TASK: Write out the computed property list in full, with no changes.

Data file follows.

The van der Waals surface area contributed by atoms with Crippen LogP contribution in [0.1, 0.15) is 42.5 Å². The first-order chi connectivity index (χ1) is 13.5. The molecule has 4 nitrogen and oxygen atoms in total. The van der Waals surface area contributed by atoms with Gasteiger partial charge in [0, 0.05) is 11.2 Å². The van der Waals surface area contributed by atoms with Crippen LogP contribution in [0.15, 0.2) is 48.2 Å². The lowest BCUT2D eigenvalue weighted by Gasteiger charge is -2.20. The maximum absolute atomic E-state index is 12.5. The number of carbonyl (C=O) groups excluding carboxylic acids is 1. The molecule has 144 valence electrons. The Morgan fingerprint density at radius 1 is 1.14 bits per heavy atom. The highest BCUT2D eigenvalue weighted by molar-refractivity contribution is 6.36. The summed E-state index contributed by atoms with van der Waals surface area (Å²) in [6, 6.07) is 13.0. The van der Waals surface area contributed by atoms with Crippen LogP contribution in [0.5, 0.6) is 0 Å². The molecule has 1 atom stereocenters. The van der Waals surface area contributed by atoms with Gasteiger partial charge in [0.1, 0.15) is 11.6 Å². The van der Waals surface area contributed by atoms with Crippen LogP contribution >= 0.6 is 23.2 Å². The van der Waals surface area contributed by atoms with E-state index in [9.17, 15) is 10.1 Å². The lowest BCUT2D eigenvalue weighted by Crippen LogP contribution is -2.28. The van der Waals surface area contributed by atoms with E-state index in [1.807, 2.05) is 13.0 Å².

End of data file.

The van der Waals surface area contributed by atoms with Crippen LogP contribution in [0.1, 0.15) is 42.5 Å². The first-order chi connectivity index (χ1) is 13.5. The molecule has 4 nitrogen and oxygen atoms in total. The van der Waals surface area contributed by atoms with Gasteiger partial charge in [0, 0.05) is 11.2 Å². The van der Waals surface area contributed by atoms with Crippen LogP contribution in [0.15, 0.2) is 48.2 Å². The lowest BCUT2D eigenvalue weighted by Gasteiger charge is -2.20. The maximum absolute atomic E-state index is 12.5. The number of carbonyl (C=O) groups excluding carboxylic acids is 1. The molecule has 144 valence electrons. The Morgan fingerprint density at radius 1 is 1.14 bits per heavy atom. The highest BCUT2D eigenvalue weighted by molar-refractivity contribution is 6.36. The summed E-state index contributed by atoms with van der Waals surface area (Å²) in [6, 6.07) is 13.0. The van der Waals surface area contributed by atoms with Crippen LogP contribution in [0.5, 0.6) is 0 Å². The molecule has 1 atom stereocenters. The van der Waals surface area contributed by atoms with Gasteiger partial charge in [0.1, 0.15) is 11.6 Å². The van der Waals surface area contributed by atoms with Crippen LogP contribution >= 0.6 is 23.2 Å². The van der Waals surface area contributed by atoms with E-state index in [9.17, 15) is 10.1 Å². The lowest BCUT2D eigenvalue weighted by Crippen LogP contribution is -2.28. The van der Waals surface area contributed by atoms with E-state index in [1.807, 2.05) is 13.0 Å².